T-Mobile blocks third party apps

This is just so sad. T-Mobile’s branded phones now block any third party Java app from accessing their network! You might have to buy a more expensive data plan to unlock your phone’s third party capability, or another phone+plan. This is just terrible. The world is going towards mobile devices and T-Mobile is trying to shrink their usability. How shortsighted. Now apps like Opera Mini and Google Maps/Gmail don’t work anymore!

One more reason to buy unlocked phones. Never agree to use the “free phone” that comes with a plan. Toss it out of the window after you receive it. Carriers are disabling features in these locked phones, they try to screw the consumers. Value your integrity & freedom and start saving money to buy an unlocked GSM phone (unfortunately the CDMA users can’t do anything about their disabled features, e.g. Verizon’s policy on Bluetooth PAN).

If you would like a full-featured smartphone, I would recommend the Nokia E50. It sells for less than $260 online and being a smartphone it will allow you to run native apps — not just the J2ME crap. If you don’t have that kind of money, you can get a Motorola L7 for $140 (my review). These two models I consider the best GSM phones for their price range.


Stefan Constantinescu wrote on February 27th, 2007 at 3:50 AM PST:

I can’t read. You said locked phones!
We’re having a meme today it seems.

This is the admin speaking...
Eugenia wrote on February 27th, 2007 at 3:54 AM PST:

AFAIK, T-Mobile does not offer a Nokia E61. If that’s the case, you didn’t read my post correctly. The phones that are blocked out are the locked ones, not the ones purchased unlocked. What’s your E61? T-Mobile branded or unlocked? If unlocked, it explains why you can still use the apps. That’s the point of my blog post.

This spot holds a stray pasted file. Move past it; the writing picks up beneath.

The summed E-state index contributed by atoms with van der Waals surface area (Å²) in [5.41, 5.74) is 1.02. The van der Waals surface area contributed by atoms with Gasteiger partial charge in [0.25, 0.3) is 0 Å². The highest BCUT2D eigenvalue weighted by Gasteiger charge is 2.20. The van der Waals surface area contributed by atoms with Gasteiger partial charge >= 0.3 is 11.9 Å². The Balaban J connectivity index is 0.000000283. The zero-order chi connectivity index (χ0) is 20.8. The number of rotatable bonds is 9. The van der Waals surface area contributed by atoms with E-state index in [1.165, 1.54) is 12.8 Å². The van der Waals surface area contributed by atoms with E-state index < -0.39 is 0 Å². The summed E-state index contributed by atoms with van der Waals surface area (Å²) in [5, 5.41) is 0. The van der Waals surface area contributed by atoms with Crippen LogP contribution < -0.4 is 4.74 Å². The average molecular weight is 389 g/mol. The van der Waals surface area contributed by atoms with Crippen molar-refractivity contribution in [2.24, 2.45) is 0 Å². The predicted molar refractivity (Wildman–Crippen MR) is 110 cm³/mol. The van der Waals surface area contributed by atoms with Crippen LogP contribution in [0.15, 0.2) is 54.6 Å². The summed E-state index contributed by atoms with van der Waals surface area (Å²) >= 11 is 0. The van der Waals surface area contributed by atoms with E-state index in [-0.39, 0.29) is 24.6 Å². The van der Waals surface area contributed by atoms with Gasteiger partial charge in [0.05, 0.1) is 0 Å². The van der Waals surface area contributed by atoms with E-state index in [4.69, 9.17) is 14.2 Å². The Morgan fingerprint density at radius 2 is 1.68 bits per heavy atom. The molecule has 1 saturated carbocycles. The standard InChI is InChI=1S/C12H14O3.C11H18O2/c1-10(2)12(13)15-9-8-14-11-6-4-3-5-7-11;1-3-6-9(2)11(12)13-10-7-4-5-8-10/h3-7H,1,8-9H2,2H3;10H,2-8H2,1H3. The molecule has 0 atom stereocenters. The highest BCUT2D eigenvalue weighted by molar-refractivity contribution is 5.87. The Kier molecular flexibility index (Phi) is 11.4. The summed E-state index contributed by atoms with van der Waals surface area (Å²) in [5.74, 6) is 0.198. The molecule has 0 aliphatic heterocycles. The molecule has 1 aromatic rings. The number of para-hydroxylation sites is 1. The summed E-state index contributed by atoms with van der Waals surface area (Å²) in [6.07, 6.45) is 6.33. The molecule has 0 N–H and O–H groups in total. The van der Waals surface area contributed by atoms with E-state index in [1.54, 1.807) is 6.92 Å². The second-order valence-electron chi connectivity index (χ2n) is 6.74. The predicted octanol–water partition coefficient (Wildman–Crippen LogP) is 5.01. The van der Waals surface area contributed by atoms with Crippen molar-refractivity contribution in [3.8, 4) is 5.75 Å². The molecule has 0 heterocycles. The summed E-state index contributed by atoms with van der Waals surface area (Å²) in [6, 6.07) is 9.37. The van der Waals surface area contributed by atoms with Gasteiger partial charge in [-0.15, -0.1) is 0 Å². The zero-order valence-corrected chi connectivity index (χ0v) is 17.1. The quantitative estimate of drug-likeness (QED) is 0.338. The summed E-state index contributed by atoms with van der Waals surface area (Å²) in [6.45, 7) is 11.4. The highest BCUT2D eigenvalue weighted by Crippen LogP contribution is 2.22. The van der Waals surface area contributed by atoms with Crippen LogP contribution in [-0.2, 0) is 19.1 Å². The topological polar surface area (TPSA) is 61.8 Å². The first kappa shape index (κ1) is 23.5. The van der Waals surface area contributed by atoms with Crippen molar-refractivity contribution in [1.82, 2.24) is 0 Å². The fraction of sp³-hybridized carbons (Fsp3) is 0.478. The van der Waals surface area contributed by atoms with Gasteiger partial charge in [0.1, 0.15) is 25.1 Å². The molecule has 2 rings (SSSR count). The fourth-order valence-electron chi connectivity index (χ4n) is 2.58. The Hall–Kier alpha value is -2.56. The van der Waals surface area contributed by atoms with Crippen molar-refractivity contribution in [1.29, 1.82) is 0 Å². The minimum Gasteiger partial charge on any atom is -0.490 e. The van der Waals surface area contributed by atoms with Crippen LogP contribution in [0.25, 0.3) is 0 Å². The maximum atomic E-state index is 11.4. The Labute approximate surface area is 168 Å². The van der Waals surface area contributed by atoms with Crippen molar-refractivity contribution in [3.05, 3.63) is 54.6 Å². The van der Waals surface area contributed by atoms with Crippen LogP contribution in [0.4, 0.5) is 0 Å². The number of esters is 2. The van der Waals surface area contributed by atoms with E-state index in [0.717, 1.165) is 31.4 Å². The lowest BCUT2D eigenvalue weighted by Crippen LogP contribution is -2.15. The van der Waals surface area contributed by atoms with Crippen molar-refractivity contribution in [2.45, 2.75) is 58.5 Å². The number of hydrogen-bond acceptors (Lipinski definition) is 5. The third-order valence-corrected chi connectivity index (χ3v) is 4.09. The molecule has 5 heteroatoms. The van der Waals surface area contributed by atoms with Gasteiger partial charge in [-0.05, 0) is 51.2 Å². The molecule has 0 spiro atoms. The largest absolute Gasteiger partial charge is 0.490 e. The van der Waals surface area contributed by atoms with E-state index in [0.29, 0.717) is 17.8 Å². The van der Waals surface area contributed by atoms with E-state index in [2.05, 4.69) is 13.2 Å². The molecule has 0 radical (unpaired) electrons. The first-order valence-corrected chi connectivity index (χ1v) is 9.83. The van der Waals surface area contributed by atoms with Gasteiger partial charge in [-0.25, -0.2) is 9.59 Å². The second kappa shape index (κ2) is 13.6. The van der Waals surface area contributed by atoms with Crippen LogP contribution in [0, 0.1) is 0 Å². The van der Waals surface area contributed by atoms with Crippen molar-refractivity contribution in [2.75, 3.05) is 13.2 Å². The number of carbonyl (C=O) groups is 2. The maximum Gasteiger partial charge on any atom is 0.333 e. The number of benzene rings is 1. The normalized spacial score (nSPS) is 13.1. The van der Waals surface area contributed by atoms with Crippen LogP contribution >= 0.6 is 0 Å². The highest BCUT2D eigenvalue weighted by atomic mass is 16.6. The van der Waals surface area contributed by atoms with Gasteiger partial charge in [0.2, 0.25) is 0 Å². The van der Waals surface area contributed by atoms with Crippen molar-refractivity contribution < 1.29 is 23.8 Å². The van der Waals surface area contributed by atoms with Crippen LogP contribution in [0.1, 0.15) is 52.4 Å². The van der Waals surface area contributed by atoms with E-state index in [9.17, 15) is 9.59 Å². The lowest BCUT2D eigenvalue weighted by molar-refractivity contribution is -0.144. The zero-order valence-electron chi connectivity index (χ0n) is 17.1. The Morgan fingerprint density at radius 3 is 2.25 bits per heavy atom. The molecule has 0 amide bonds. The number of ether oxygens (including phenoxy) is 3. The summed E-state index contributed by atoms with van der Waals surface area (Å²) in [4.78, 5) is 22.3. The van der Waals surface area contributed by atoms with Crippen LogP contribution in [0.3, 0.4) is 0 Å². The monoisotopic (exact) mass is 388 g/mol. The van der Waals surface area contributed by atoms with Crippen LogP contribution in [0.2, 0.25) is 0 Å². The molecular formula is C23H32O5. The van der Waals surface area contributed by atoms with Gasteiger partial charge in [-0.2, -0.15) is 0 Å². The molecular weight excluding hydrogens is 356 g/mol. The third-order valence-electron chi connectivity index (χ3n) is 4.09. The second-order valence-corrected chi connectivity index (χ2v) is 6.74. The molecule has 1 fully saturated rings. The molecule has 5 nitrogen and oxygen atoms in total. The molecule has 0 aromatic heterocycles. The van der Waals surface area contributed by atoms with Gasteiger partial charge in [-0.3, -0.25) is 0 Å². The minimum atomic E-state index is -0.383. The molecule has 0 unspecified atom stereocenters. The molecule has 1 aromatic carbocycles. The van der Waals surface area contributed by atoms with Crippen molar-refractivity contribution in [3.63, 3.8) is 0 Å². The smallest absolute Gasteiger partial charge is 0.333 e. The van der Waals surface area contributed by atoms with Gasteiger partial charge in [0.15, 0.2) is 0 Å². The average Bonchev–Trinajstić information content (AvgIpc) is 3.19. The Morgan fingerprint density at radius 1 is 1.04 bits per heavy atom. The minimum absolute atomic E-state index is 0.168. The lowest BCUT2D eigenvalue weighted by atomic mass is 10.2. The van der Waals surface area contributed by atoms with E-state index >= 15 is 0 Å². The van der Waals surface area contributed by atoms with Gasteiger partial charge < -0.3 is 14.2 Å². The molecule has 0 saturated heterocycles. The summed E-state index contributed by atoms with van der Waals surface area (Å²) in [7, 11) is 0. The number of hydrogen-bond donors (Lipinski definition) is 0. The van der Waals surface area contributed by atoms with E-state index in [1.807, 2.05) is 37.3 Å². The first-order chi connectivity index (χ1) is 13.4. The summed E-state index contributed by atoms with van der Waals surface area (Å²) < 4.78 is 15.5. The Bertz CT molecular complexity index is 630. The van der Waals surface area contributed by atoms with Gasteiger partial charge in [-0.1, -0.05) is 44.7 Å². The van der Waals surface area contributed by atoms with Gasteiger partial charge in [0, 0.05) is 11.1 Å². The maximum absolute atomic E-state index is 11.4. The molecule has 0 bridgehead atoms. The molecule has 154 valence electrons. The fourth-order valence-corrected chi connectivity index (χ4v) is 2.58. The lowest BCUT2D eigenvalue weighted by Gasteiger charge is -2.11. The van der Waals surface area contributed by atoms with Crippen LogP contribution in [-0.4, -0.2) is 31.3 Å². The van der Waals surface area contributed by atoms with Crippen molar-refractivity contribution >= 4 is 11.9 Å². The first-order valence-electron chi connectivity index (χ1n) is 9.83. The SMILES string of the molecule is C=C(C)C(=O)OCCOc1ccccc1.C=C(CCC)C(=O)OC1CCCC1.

Update: I was still writing the above when you posted your second comment. BTW, please use HTML for links.

l3v1 wrote on February 27th, 2007 at 7:28 AM PST:

“This is just so sad. T-Mobile’s branded phones now block any third party Java app from accessing their network!”

In the US, you might add. What I might add is that I’m not really surprised by the move, knowing how weird cell phone use can be in the US (mostly in pricing and locking phones, features and apps), and seeing how cell phone companies usually handle their customers/users over there. I don’t give much about our (or my) cell provider either, but at least the pricing policies and the locking (if ever) habits are really much more friendlier around here (EU, mind you).
That is, until you happen to get on US soil with your european phone, then multi-ton large price-bricks start dropping on your head. Like up to $1 for an sms and $3 for a minute of talk in my case. Geez.

Stefan Constantinescu wrote on February 27th, 2007 at 3:49 AM PST:

T-Mobile USA here. Everything is working A OK!
Using the gmail app, opera mini, and opera for s all on my Nokia E61.

Tom Dison wrote on February 27th, 2007 at 7:34 AM PST:

You are so right on about not getting the “free” phones. I hate being locked into whatever they want to give me, and not being able to switch. The things is, I waited two years to be able to cut myself free from this and get my own phone. A few weeks before my “sentence” was up, a salesperson called up my wife and offered another free phone (total is now three) if she would sign up for another 2 years. AAAAARGH!
We now have the date on our calendar for the next expiration and we will be cutting ourselves free.

Unfortunately it’s August 2008!!

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